Plus, Albania’s political feud rolls on, Navalny defender arrested, and more.

The Big Story: Blinken Heads to Ukraine

What happened: U.S. military assistance to Ukraine will be on the agenda during Secretary of State Antony Blinken’s two-day visit starting 5 May. The U.S. Congress has earmarked about $400 million in “security assistance” for Ukraine this year, Acting Assistant Secretary for European and Eurasian Affairs Philip T. Reeker said at a briefing, according to Interfax-Ukraine. Russia’s deployment of an estimated 150,000 troops recently near the Ukrainian border and in Crimea sparked fears of renewed fighting in eastern Ukraine. Russia began pulling the troops back last week, a development Blinken on Sunday said Washington was watching closely.

More context: Ukrainian President Volodymyr Zelenskiy is angling for U.S. and EU support after the Kremlin shot down his proposed summit meeting with Russian leader Vladimir Putin. Zelenskiy must face the reality that, according to the Financial Times, “the Russian president may not, for now, want peace in Donbas where 14,000 combatants and civilians have been killed – unless Kyiv agrees to terms politically unacceptable to any Ukrainian leader.”

Worth noting: Russia has granted citizenship to 527,000 people in separatist-controlled parts of Ukraine in the past two years. Viktor Vodolatsky, deputy chairman of a State Duma foreign-relations committee, said up to 1 million new passports could be issued to Ukrainians by the end of the year, Radio Free Europe/Radio Liberty reports.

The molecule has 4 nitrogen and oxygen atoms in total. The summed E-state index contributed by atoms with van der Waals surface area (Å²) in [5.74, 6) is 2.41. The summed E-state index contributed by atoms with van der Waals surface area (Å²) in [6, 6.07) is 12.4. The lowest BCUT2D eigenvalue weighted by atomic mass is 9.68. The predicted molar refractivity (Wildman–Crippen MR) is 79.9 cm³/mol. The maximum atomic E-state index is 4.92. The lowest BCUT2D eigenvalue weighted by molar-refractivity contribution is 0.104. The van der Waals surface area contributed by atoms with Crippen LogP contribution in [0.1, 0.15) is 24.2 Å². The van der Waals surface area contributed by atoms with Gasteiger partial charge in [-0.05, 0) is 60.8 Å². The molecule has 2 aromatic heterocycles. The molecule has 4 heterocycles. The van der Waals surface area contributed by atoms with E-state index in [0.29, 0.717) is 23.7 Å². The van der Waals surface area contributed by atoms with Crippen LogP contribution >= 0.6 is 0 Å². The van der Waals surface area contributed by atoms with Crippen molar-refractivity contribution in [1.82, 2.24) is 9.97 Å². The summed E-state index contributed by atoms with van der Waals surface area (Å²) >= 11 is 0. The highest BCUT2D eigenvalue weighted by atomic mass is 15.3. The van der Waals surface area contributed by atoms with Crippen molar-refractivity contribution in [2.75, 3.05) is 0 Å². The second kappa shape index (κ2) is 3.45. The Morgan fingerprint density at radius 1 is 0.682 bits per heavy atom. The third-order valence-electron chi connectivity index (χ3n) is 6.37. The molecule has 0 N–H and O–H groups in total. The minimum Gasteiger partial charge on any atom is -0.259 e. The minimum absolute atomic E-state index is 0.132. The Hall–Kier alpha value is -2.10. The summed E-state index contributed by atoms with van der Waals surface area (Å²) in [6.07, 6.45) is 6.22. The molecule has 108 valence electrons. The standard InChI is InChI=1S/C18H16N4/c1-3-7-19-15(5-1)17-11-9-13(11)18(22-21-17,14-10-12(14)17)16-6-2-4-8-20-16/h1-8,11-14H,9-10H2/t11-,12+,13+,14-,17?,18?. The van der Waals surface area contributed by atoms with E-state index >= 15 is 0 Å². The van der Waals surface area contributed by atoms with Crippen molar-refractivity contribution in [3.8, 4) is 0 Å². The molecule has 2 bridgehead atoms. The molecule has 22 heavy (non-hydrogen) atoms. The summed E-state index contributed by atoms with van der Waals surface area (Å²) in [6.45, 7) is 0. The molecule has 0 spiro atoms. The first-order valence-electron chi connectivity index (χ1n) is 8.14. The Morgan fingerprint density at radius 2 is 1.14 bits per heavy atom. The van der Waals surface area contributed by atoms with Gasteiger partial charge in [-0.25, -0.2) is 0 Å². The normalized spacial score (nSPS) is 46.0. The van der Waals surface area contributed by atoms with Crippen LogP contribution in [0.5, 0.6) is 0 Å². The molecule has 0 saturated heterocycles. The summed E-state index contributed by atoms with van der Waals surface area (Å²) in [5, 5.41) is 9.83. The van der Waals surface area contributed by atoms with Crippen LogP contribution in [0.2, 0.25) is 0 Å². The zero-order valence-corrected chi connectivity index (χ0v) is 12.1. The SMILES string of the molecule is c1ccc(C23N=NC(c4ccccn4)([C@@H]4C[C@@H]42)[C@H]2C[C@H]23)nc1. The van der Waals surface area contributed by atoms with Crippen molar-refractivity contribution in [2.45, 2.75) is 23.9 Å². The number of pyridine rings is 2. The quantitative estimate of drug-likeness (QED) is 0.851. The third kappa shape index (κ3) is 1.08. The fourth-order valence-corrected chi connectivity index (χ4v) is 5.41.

Central Europe & the Baltics

  • An undersea tunnel twice the length of the Channel Tunnel could link Tallinn and Helsinki within a few years. Estonia’s Economy Minister Taavi Aas and Finnish Transport Minister Timo Harakka signed a memorandum of understanding on joint transport projects last week, including the possibility of a 103-kilometer (64-mile) rail tunnel, public broadcaster ERR reports. The 15- to 20 billion euro project, largely funded by Chinese investors, would dramatically cut commute times for the 10,000 Estonians who daily take ferries to jobs in Helsinki.
  • Unemployment in Poland and the Czech Republic remained the lowest in the EU in March, according to data from the EU statistics agency, Eurostat. Poland recorded 3.1 percent unemployment, one point lower than Czechia, with the Netherlands next at 3.5 percent, Poland’s First News reports. The average for the entire bloc was 7.3 percent, up from 6.4 percent in March 2020. Thanks largely to generous job-retention schemes, the EU economy has shed only 2.6 million workers since the coronavirus pandemic began, compared to the U.S. figure of 9.6 million lost jobs, a Pew Research Center study found.

Southeastern Europe

  • Accusing President Ilir Meta of violating the constitution during the recent election campaign, members of Albania’s ruling Socialist Party have started an impeachment process against him, the Associated Press reports. Meta, a longtime foe of Socialist Prime Minister Edi Rama, accused Rama of running a “kleptocratic regime” and concentrating power in his hands. The Socialists won 74 of 140 seats in elections on 25 April, allowing them to govern without forming a coalition. Rama has been prime minister since 2013.